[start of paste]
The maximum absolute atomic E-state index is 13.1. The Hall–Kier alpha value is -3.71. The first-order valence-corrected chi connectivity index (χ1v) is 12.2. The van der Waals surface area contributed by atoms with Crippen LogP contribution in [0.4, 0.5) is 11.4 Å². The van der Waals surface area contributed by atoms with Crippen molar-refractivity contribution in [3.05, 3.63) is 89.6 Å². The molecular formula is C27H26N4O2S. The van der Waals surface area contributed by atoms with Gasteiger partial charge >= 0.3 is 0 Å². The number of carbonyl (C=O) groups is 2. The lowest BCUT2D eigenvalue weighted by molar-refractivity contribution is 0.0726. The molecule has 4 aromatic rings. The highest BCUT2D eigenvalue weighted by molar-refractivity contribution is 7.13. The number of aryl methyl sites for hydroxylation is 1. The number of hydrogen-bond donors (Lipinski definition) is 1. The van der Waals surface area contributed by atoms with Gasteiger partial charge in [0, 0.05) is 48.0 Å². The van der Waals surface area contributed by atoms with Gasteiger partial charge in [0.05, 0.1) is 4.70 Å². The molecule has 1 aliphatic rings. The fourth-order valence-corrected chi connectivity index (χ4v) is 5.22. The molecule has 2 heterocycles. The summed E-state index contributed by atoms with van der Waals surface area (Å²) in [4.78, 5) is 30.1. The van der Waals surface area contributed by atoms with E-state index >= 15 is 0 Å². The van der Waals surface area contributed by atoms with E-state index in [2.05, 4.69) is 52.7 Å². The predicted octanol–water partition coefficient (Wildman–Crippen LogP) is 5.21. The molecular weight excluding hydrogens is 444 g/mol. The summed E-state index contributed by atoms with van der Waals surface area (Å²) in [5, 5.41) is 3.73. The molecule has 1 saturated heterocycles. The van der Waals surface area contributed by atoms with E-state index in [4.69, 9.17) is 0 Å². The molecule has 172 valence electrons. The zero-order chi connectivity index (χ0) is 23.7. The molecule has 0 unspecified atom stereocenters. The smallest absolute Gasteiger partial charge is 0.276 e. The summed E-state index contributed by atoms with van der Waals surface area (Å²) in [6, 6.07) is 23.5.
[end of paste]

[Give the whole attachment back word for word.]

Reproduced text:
The maximum absolute atomic E-state index is 13.1. The Hall–Kier alpha value is -3.71. The first-order valence-corrected chi connectivity index (χ1v) is 12.2. The van der Waals surface area contributed by atoms with Crippen LogP contribution in [0.4, 0.5) is 11.4 Å². The van der Waals surface area contributed by atoms with Crippen molar-refractivity contribution in [3.05, 3.63) is 89.6 Å². The molecular formula is C27H26N4O2S. The van der Waals surface area contributed by atoms with Gasteiger partial charge >= 0.3 is 0 Å². The number of carbonyl (C=O) groups is 2. The lowest BCUT2D eigenvalue weighted by molar-refractivity contribution is 0.0726. The molecule has 4 aromatic rings. The highest BCUT2D eigenvalue weighted by molar-refractivity contribution is 7.13. The number of aryl methyl sites for hydroxylation is 1. The number of hydrogen-bond donors (Lipinski definition) is 1. The van der Waals surface area contributed by atoms with Gasteiger partial charge in [0, 0.05) is 48.0 Å². The van der Waals surface area contributed by atoms with Gasteiger partial charge in [0.05, 0.1) is 4.70 Å². The molecule has 1 aliphatic rings. The fourth-order valence-corrected chi connectivity index (χ4v) is 5.22. The molecule has 2 heterocycles. The summed E-state index contributed by atoms with van der Waals surface area (Å²) in [4.78, 5) is 30.1. The van der Waals surface area contributed by atoms with E-state index >= 15 is 0 Å². The van der Waals surface area contributed by atoms with E-state index in [2.05, 4.69) is 52.7 Å². The predicted octanol–water partition coefficient (Wildman–Crippen LogP) is 5.21. The molecular weight excluding hydrogens is 444 g/mol. The summed E-state index contributed by atoms with van der Waals surface area (Å²) in [5, 5.41) is 3.73. The molecule has 1 saturated heterocycles. The van der Waals surface area contributed by atoms with E-state index in [4.69, 9.17) is 0 Å². The molecule has 172 valence electrons. The zero-order chi connectivity index (χ0) is 23.7. The molecule has 0 unspecified atom stereocenters. The smallest absolute Gasteiger partial charge is 0.276 e. The summed E-state index contributed by atoms with van der Waals surface area (Å²) in [6, 6.07) is 23.5.